Behind the Numbers: Why statistic-folks are sometimes assholes, UNjustifiably

Every once-in-a-while I will rant on the concepts and ideas behind what numbers suggest in a series called Behind the Numbers, as a tip of the hat to the website that brought me into hockey analytics: Behind the Net.

Here we go. Here is part two, to what really should have been part one in hindsight prior to this piece, which would have saved me some of the backlash on Twitter, as the point was frequently misunderstood. (And while we’re dealing with hindsight, the title was part of the misunderstanding as well.)

As I mentioned before, there are jerks everywhere, both in non-analytically and analytically inclined individuals. I’m a believer in the old 10-80-10 saying, that in every group about 10% of people will be jerks, 10% will be above-and-beyond good people, and the rest are just regular people.

My previous article wasn’t discussing the 10%. Jerks being jerks is not justifiable. Arrogance is not the right approach when talking to others, end of discussion.

What my previous article was on was about how sometimes those using statistical arguments can be wrongfully accused of talking down or being arrogant when that is not what they are doing. The justification I was giving was that they were actually not in fact being jerks.

However, sometimes the remaining 90% can be human and do wrong, as myself have done in my own time as well. And again, the previous article was not about those situations, despite some falsely thinking that (probably from reading the title, which is my fault).

This one, though, is.

While the last article discussed when those using statistical based arguments can be falsely viewed as arrogant, this article is about how the faults our own demographic makes often. Those who are statistically inclined can have discussions with being negative, or falsely accused as such, less often.

A few people after part one pointed out these things, which helps me feel I’m on the right track.

First of all, statistical evidence-based arguments are founded upon the scientific method. The scientific method asks us to be dismissive of our own emotions, which in turn causes us to sometimes be dismissive of others’.

Emotions are a large part of discussions, debates, and who we are. We all have emotions and they are worthy of our respect. It is wrong to dismiss someone’s emotional response because there is evidence that they are factually wrong, as it is wrong to believe someone who uses scientific evidence is working free from their own emotional responses.

Also, as I noted in our previous discussion, the scientific model is stating what the current best evidence indicates to be the answer. The key caveat is in the word “current”.

As we learn more about our game, things will change. While at this point any further discovery likely only adjusts what we know — rather than flip the Earth in its rotation — this is still important to not only keep in mind, but also acknowledge when you make statements and proclamations based off of statistical evidence.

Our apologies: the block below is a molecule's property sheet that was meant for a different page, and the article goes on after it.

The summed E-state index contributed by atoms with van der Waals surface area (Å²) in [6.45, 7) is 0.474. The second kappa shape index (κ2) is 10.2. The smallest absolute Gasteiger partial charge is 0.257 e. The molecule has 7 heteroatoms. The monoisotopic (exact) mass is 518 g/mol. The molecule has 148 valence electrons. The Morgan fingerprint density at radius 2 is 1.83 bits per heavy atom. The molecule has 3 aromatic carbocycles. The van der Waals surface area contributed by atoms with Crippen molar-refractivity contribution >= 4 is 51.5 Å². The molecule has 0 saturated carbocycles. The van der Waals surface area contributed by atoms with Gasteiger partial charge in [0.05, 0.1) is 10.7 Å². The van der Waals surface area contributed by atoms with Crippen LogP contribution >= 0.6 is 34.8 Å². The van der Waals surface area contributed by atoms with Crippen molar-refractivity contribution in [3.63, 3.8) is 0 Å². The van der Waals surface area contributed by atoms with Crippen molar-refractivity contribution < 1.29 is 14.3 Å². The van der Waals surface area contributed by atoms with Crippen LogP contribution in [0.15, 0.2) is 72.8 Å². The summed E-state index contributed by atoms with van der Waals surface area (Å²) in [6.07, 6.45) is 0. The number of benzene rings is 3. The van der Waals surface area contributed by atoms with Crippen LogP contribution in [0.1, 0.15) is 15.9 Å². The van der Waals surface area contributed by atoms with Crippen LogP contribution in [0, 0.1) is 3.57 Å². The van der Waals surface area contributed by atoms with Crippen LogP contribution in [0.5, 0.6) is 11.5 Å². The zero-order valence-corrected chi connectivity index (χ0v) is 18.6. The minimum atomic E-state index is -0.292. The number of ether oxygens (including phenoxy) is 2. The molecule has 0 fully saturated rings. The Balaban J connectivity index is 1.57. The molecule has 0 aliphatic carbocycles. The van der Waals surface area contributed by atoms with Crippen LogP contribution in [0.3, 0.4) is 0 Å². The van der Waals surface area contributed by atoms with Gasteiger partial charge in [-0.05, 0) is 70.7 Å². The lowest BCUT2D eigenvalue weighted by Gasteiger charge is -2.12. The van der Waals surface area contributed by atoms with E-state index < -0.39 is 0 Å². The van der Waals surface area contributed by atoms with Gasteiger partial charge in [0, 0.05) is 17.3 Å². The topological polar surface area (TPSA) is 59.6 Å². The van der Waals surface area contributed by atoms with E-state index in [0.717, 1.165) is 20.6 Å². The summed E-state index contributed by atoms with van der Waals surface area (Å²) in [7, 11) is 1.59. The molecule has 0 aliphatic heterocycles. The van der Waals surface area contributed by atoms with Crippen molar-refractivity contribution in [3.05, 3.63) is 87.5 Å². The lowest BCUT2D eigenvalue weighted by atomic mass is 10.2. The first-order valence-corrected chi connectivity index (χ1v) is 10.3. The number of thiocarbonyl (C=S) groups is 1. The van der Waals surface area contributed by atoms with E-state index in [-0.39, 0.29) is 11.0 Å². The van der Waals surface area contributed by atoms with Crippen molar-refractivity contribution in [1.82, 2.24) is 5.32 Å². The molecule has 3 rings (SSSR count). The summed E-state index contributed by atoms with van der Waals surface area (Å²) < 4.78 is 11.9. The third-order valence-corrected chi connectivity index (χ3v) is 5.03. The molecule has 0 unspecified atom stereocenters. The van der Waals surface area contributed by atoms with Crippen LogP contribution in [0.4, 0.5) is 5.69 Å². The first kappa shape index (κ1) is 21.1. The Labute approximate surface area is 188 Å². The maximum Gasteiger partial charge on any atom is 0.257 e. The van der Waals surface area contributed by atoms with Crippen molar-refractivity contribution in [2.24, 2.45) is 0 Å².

The game may change too, which adjusts the environment that these observations accumulate from, and in turn our observations.

The unknown plays such an integral role in analysis, and that extends beyond simply our currently knowledge on the game.

One of my first “popular” tweets on Twitter was on how hockey analytics is about probability and not destiny. Exceptions to rules may be extremely rare to the point it is unwise to bank on them, but they may still exist. Outlier analysis is an important part of research.

How quickly stat-folks point this out when the statistical darling loses in a best of seven series, yet how slow are we to admit this when it comes to our own interpretations of data.

This segues nicely into the third part, and that’s to do with interpretation and subjectivity.

Numbers are objective. In hockey analysis they explicitly define the quantity of events that occur. However, our own interpretation of these numbers can have some subjectivity. This, in part, adds credence to the old “lies, damn lies, and statistics”.

The evidence may point to something, but an individual’s interpretation of the evidence may lead them the wrong way. No argument is ever had in a vacuum, devoid of personal bias.

And finally, there is the venue or forum of discussion.This article, Twitter, Facebook, Reddit, discussion boards, and comment sections are all void of emotional context. A person’s body language, their tone, and the way they acknowledge someone who they have a disagreement makes understanding all the more difficult.

In short, if you could summarize these two pieces, it would simply be a few things:

  1. Good, normal, and bad people can and will exist in all groups, classes, and cultures.
  2. Being in any group, class, or culture does not allow one to justify themselves as being a jerk. Arrogance is not a positive trait.
  3. People who use statistics as evidence to their arguments are not necessarily more likely to be a jerk than others, and this misconception can extend from misunderstandings between two different demographics.
  4. Both sides can take steps to reduce these misunderstandings.

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